public-speaking
When I read 5 Lies Preachers Believe about Preaching, I was extremely interested at how closely this article aligned with what I’ve often felt. The more opportunities I have to speak publicly, whether teaching or preaching, the more pressure I feel to perform well. There is certainly a special realm of psychology associated with public speaking: How did I do? How do people perceive me? How do I compare with so-and-so? Does anyone else really care how I did? It’s so frustrating that the more I study public speaking and adjust my style, the more poorly I feel like I did!

Winston Churchill was widely perceived as a “naturally gifted” public speaker.  However, his closest aides revealed that he spend countless hours writing, editing, and practicing his speeches.  He was perceived as a great speaker because he worked hard at his craft and constantly self-evaluated his performance. He was proof that no success ever comes without a lot of hard work.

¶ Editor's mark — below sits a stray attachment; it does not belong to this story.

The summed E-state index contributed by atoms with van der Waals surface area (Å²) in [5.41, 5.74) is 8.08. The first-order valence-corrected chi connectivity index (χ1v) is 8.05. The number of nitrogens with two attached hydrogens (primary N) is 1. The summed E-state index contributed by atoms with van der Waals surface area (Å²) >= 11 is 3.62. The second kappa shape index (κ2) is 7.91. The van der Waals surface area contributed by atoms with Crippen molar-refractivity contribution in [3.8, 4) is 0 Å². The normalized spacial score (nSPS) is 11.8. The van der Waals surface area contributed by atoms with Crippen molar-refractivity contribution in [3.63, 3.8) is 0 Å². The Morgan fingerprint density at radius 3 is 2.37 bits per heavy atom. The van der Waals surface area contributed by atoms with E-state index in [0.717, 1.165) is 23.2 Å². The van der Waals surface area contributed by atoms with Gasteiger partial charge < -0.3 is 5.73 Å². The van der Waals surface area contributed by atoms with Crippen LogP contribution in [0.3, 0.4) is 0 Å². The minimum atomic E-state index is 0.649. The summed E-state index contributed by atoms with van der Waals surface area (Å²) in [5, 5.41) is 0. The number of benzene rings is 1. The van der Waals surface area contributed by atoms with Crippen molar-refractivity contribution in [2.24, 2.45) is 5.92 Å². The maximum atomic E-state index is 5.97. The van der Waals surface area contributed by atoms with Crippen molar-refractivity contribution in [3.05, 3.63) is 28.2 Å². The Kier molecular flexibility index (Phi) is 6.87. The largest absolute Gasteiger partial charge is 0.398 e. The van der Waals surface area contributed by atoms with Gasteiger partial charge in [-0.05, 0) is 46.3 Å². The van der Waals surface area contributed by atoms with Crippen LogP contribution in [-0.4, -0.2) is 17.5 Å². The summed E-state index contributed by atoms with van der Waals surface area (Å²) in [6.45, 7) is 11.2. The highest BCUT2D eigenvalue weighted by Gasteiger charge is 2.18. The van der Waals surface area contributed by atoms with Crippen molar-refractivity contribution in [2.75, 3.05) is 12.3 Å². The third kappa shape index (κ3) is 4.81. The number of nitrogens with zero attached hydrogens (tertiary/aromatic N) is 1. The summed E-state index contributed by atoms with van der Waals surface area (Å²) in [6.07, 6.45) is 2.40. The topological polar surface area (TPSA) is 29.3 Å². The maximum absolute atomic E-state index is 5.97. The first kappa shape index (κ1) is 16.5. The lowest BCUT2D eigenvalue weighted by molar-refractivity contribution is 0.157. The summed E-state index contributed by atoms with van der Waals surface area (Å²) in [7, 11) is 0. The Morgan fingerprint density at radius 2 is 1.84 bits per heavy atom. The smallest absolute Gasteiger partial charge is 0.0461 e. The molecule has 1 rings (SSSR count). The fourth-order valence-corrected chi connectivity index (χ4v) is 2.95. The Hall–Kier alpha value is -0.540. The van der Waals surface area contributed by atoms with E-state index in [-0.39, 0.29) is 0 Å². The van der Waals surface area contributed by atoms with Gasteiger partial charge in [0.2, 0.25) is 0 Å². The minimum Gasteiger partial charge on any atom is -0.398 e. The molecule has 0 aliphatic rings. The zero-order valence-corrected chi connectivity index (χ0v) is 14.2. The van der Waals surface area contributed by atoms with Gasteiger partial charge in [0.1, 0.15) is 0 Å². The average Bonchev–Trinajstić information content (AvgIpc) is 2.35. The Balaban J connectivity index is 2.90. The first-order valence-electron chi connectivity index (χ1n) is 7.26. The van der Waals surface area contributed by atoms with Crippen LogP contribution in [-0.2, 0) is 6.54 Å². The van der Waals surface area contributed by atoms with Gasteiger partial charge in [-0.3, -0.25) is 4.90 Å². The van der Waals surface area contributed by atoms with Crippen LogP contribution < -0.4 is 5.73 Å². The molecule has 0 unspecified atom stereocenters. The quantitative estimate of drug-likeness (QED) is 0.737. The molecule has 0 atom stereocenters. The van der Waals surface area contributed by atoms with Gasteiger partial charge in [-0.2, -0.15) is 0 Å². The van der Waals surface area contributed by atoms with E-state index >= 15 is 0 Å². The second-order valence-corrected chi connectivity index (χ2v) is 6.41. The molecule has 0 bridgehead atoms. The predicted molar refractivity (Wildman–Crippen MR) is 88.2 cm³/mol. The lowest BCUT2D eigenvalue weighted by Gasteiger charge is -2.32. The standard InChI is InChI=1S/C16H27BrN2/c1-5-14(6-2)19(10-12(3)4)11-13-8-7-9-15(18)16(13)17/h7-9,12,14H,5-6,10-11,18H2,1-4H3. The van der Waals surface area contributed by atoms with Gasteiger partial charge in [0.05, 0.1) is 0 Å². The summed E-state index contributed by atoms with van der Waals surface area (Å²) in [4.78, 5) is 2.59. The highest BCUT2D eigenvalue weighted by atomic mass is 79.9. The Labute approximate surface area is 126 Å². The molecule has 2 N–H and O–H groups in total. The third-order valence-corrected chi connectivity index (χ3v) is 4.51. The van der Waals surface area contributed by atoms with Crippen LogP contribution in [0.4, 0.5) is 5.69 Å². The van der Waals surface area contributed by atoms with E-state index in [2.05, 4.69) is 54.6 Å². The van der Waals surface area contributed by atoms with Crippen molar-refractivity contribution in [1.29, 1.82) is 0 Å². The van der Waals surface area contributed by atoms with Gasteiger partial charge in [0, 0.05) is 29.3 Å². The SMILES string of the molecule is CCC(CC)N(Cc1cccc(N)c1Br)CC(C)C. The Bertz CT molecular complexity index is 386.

A great resource I’ve found on public speaking is Andy Stanley’s book, Communicating for a Change. I’ve used several of Stanley’s techniques and his suggestions have helped me communicate much more comfortably.  One caution though: Much of what he recommends flies in the face of what many of us have grown up with and have considered “normal” speaking and preaching. If you’re looking to mix things up, this book will help you do it.  Plus, it’s a really interesting read.

If you’re in the mood for some tried and true “old school” speaking helps, check out Dale Carnegie’s The Quick and Easy Way to Effective Speaking. Although the title is a misnomer, Carnegie gives a lot of simple tips that can be incorporated quickly to spice up an otherwise mundane speech or message.

Advertisements